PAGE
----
preface of my book Phantasmal Media

Phantasmal Media (preface), MIT Press 2013
© D. Fox Harrell
The imagination is at the root of many things we see as social reality. A “phantasm” is a
particular pervasive kind of imagination, one that encompasses cognitive phenomena
including sense of self, metaphor, social categorization, narrative, and poetic thinking.
This type of imagination influences almost all our everyday experiences, across diverse
domains of experience, including art, entertainment, commerce, culture, and power
relationships. This book presents an approach to understanding and designing computing systems that evoke these ubiquitous and often-unseen phantasms—with special
attention paid to revealing oppressive phantasms and creating empowering phantasms.
Self-Reflection and Nostalgia
This book grew out of a childhood idea. Television, everyone said, was already compromised—it rotted minds and turned people into couch potatoes. So I wondered if there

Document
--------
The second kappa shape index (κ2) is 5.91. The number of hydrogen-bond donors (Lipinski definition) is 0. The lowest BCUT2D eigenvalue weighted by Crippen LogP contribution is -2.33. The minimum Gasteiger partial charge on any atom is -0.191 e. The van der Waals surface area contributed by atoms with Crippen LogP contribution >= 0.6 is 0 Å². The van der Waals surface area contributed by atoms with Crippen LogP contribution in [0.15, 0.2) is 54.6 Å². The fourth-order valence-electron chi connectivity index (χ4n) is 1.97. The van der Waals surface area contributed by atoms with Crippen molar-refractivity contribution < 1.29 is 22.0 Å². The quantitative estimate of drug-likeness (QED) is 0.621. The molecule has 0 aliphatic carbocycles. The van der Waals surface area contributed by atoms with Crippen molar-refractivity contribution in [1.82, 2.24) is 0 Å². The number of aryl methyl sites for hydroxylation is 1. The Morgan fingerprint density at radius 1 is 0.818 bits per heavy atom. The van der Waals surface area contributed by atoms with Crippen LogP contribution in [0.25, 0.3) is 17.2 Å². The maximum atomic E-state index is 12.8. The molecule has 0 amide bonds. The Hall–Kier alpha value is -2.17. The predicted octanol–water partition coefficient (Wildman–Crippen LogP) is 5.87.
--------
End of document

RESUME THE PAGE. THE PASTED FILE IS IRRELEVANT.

would be any way that I could help whatever medium came next to play a more ethical
role in society. I cannot say that this book lives up to the dream that musing sparked.
Yet this book might be considered a step in pursuing a more mature vision rooted in
that early dream, with its dual aims of helping people see the unconscious forces that
shape media images and helping them use computational media—the next media after
television, one could say—to affect society for the better.
Phantasmal Media (preface), MIT Press 2013
© D. Fox Harrell
As a teenager, I learned of college majors such as “logic and computation,” “symbolic systems,” and “cognitive science.” How wonderful it sounded to combine computer science with fields such as philosophy, mathematics, and psychology. Those